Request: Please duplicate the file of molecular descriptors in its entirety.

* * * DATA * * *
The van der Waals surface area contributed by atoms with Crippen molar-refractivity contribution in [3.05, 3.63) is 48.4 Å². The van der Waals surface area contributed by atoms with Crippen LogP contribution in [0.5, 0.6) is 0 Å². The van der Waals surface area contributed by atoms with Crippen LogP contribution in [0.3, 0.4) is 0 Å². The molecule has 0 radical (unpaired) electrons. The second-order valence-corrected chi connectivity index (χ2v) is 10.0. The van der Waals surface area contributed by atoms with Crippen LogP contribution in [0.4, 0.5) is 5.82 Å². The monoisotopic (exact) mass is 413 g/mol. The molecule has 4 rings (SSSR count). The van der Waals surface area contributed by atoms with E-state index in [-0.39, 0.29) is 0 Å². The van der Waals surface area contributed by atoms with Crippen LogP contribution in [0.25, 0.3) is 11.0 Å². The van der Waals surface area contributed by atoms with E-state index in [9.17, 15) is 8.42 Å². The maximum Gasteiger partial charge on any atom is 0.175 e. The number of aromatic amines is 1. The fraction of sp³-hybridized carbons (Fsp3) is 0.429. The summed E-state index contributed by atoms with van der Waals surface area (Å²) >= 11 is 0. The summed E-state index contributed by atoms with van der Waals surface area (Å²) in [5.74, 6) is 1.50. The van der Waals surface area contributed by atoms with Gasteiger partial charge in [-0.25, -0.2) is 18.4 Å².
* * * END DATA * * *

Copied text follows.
The van der Waals surface area contributed by atoms with Crippen molar-refractivity contribution in [3.05, 3.63) is 48.4 Å². The van der Waals surface area contributed by atoms with Crippen LogP contribution in [0.5, 0.6) is 0 Å². The van der Waals surface area contributed by atoms with Crippen LogP contribution in [0.3, 0.4) is 0 Å². The molecule has 0 radical (unpaired) electrons. The second-order valence-corrected chi connectivity index (χ2v) is 10.0. The van der Waals surface area contributed by atoms with Crippen LogP contribution in [0.4, 0.5) is 5.82 Å². The monoisotopic (exact) mass is 413 g/mol. The molecule has 4 rings (SSSR count). The van der Waals surface area contributed by atoms with E-state index in [-0.39, 0.29) is 0 Å². The van der Waals surface area contributed by atoms with Crippen LogP contribution in [0.25, 0.3) is 11.0 Å². The van der Waals surface area contributed by atoms with E-state index in [9.17, 15) is 8.42 Å². The maximum Gasteiger partial charge on any atom is 0.175 e. The number of aromatic amines is 1. The fraction of sp³-hybridized carbons (Fsp3) is 0.429. The summed E-state index contributed by atoms with van der Waals surface area (Å²) >= 11 is 0. The summed E-state index contributed by atoms with van der Waals surface area (Å²) in [5.74, 6) is 1.50. The van der Waals surface area contributed by atoms with Gasteiger partial charge in [-0.25, -0.2) is 18.4 Å².